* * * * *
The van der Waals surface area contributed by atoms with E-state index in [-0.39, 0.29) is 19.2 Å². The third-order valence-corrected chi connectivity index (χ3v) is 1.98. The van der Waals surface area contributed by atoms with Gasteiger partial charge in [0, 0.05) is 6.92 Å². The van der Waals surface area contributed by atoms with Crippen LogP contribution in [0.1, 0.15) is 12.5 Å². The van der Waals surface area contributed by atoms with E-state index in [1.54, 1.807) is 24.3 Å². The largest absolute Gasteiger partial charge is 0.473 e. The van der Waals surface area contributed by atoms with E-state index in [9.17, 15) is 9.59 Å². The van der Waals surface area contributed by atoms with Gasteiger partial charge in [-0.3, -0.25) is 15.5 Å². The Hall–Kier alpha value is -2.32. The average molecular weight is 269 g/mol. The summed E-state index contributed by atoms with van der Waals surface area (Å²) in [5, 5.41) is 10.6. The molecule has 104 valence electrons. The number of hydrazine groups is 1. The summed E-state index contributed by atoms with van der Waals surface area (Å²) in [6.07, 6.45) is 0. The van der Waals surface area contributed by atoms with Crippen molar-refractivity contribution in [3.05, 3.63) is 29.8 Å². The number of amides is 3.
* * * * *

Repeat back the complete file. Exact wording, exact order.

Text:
The van der Waals surface area contributed by atoms with E-state index in [-0.39, 0.29) is 19.2 Å². The third-order valence-corrected chi connectivity index (χ3v) is 1.98. The van der Waals surface area contributed by atoms with Gasteiger partial charge in [0, 0.05) is 6.92 Å². The van der Waals surface area contributed by atoms with Crippen LogP contribution in [0.1, 0.15) is 12.5 Å². The van der Waals surface area contributed by atoms with E-state index in [1.54, 1.807) is 24.3 Å². The largest absolute Gasteiger partial charge is 0.473 e. The van der Waals surface area contributed by atoms with E-state index in [9.17, 15) is 9.59 Å². The van der Waals surface area contributed by atoms with Gasteiger partial charge in [-0.3, -0.25) is 15.5 Å². The Hall–Kier alpha value is -2.32. The average molecular weight is 269 g/mol. The summed E-state index contributed by atoms with van der Waals surface area (Å²) in [5, 5.41) is 10.6. The molecule has 104 valence electrons. The number of hydrazine groups is 1. The summed E-state index contributed by atoms with van der Waals surface area (Å²) in [6.07, 6.45) is 0. The van der Waals surface area contributed by atoms with Crippen molar-refractivity contribution in [3.05, 3.63) is 29.8 Å². The number of amides is 3.